A few weeks ago we got “The Lego Movie,” an animated feature that looked like a disaster waiting to happen. Since its release, however, the film has become a box office hit and received praise from virtually every human being on the planet, myself included. “Mr. Peabody & Sherman” is another family movie that seemed destined to flop at first glance. A modern day 3D extravaganza based on a 1960’s cartoon that was never even so great to begin with? I smell another “Adventures of Rocky and Bullwinkle.”
Against all the odds, though, “Mr. Peabody & Sherman” is actually a pleasant surprise from DreamWorks Animation. It doesn’t completely hit it out of the park like “The Lego Movie” or the Oscar-winning “Frozen.” But it is much better than any “Mr. Peabody & Sherman” movie has any right to be.
For all those who didn’t grow up watching “The Rocky and Bullwinkle Show,” Mr. Peabody is a sophisticated, talking dog who’s a scholar in everything from history, to engineering, to culinary arts, to time traveling. He’s all Brian the dog from “Family Guy” ever aspired to be. Peabody, voiced here by Ty Burrell of “Modern Family,” adopts a young boy named Sherman (Max Charles), who’s always eager to learn although he occasionally forgets to use his brain. Some people question whether it’s ethically right for a dog to raise a child. Of course the more pressing questions are how a dog can talk, why doesn’t the government seize his time machine, and what will happen to Sherman when Mr. Peabody dies at 14 of old age. Then again, none of that really needs to be addressed in a film like this.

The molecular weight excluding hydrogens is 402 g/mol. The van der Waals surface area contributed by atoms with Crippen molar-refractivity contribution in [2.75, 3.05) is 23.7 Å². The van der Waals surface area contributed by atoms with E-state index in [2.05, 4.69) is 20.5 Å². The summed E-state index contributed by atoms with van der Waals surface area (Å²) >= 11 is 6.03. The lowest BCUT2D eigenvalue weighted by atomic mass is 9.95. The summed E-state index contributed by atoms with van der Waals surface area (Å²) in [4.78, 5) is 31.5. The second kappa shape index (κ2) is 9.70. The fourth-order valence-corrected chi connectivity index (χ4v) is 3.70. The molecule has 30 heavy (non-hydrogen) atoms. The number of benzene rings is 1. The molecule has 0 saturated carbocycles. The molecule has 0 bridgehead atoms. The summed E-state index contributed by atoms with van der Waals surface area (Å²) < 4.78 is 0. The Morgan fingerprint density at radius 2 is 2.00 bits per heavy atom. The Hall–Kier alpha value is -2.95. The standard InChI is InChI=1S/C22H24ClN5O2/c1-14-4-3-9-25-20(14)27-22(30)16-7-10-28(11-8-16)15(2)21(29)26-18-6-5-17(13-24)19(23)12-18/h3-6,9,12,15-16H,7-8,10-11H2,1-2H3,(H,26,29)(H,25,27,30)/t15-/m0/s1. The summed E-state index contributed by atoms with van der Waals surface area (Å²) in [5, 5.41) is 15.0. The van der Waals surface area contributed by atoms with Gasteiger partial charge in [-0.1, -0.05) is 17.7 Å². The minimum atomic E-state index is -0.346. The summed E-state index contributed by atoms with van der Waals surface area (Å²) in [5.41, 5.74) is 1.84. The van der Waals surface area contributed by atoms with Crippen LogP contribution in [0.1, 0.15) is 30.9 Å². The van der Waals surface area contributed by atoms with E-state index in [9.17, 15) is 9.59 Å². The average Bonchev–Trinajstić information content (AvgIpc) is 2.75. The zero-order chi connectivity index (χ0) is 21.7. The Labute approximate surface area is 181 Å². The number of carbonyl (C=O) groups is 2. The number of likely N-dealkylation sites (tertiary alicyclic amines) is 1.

Peabody and Sherman have a number of escapades across time in the WACAC Machine. Sherman misguidedly shows the time traveling device to Penny, his classmate/rival voiced by Ariel Winter. From there, the film plays out like a series of vignettes along the lines of “History of the World: Part 1” meets “Bill & Ted’s Excellent Adventure.” The gang crosses paths with the likes of Stanley Tucci as Leonardo da Vinci, Zach Callison as King Tut, and, best of all, Patrick Warburton as a thickheaded King Agamemnon.
There’s also a nice moral in there about unlikely families and what it means to be a parent. But much like “Despicable Me 2,” “Mr. Peabody & Sherman” is really more about just making the audience laugh and that’s not at all a bad thing. Director Rod Minkoff of “The Lion King” pumps the film with colorful animation, fun characters, clever gags, and plenty of hyper cartoon action to go around. “Mr. Peabody & Sherman” offers no more and no less, delivering exactly what the target audience desires. If that sounds like your cup of tea, the film should be something you’ll really like.
Nick Spake is a college student at Arizona State University. He has been working as a film critic for the past seven years, reviewing movies on his website, NICKPICKSFLICKS.com. Reach the reporter at firstname.lastname@example.org